Hot cross buns © Reka Csulak

Hot cross buns

Around Easter, this is the most popular pastry in the UK. The buns traditionally eaten on Good Friday since they mark the end of lent. Different parts of the hot cross bun have a certain meaning: the cross representing the crucifixion of Jesus, and the spices inside signifying the spices used to embalm him at his burial. English folklore includes many superstitions surrounding hot cross buns: buns … Continue reading Hot cross buns

Yellow curd © Reka Csulak

Yellow curd

The yellow curd is a typical Easter dish at the Northern-East area of Hungary among Greek catholics, but the tradition of making this dish after the 40 days lent became popular in Roman Catholic community as well. Usually it’s sweet but some people like it savory. One of our Easter traditions is ‘food blessing‘ when the family brings some festive food in a basket -usually … Continue reading Yellow curd

Spring lamb burger

I’ve created a burger to Easter, based on typical festive ingredients and home grown greens from my window sill garden. This post is related to the previous one, since this burger is served in my home baked challah buns. The colours make it a real spring inspired street food, reflect to sunshine and fresh green leaves. INGREDIENTS Challah buns Lamb patty 400 g minced lamb … Continue reading Spring lamb burger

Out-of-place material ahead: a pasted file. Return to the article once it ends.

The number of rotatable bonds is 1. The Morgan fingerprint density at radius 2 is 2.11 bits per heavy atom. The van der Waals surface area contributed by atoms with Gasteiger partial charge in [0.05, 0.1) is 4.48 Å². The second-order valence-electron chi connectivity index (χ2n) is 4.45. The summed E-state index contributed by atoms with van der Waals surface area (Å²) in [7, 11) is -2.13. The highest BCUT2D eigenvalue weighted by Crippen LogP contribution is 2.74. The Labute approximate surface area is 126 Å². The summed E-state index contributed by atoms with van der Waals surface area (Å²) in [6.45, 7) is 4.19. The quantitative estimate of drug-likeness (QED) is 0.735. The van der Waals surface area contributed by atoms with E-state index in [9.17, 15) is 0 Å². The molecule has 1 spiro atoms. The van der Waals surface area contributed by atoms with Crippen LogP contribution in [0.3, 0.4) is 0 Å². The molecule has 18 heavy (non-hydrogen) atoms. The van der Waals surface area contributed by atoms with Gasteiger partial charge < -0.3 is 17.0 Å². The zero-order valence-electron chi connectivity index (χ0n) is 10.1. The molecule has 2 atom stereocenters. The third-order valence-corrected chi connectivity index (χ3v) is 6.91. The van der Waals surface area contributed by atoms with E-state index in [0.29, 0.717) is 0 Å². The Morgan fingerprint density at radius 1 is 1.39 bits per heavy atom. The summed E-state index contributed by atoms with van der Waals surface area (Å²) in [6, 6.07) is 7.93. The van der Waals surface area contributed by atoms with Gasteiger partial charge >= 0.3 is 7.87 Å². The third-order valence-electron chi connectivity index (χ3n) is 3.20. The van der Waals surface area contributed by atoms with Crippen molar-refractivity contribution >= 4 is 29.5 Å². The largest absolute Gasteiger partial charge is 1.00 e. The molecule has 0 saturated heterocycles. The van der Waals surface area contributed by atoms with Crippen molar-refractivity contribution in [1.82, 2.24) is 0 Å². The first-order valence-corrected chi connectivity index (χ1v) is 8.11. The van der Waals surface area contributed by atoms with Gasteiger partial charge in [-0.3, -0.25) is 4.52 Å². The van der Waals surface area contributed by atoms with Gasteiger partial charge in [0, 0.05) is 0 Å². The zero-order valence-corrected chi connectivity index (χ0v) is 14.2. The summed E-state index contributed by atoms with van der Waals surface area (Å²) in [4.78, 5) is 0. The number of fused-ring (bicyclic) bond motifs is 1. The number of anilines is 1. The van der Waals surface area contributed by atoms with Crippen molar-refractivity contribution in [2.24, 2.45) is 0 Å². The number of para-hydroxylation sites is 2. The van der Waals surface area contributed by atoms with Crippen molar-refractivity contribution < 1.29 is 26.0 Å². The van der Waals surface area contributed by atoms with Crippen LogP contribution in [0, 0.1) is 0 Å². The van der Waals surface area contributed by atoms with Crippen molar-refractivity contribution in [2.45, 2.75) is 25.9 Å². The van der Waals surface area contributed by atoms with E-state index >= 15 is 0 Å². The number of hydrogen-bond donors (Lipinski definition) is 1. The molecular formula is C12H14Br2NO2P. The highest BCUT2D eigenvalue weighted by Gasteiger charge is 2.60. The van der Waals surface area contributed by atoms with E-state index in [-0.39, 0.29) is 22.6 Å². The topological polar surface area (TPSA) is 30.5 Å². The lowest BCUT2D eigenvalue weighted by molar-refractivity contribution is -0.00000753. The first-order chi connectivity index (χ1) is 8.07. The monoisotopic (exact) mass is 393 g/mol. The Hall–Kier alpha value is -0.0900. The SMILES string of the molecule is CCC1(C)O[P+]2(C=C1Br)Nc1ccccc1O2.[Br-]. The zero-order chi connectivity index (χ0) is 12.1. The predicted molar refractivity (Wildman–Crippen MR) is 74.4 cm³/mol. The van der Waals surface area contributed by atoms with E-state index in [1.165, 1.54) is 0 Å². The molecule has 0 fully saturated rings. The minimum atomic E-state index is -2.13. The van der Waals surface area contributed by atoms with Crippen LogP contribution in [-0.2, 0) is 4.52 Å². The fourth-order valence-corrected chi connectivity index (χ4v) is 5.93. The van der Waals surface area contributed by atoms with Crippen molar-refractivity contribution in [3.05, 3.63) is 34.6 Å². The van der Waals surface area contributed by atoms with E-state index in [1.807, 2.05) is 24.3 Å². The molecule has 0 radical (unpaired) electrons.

Easter challah

Easter is one of the main Christian feast. In Hungary we have some customs and typical Easter food of course. A main custom on Easter Monday is called ‘Locsolkodás‘. Men reciting a poem to women and then “sprinkling” them. Originally they poured a bucket of cold water over women’s body but nowadays a friendlier version is using really cheap cologne. It has links to earlier pagan … Continue reading Easter challah

Christmas Princess Cake © Reka Csulak

Princess cake

You already know that I’m in love with Scandinavian baked goods, so now I share the recipe of the Princess cake that has a truly fresh outlook which perfectly fits a special occasions during Spring. The original recipe was published by Jenny Åkerström in the Prinsessornas Kokbok (1948) -Princesses Cookbook-. She was the teacher of the three daughters of Prince Carl, the Duke of Västergötland. The name of the cake came … Continue reading Princess cake

Semla © Reka Csulak


In my previous post I’ve shared, why Shrove Tuesday is all bout eating. On the same day when there is Pancakes Day in the UK, Swedes celebrate ‘fettisdagen‘ with Semla, which is the first sign of the spring after a long and dark Scandinavian winter. So let’s celebrate the light, new life, green leaves… and bake Semlor! Let’s introduce a nice Swedish tradition into your life. … Continue reading Semla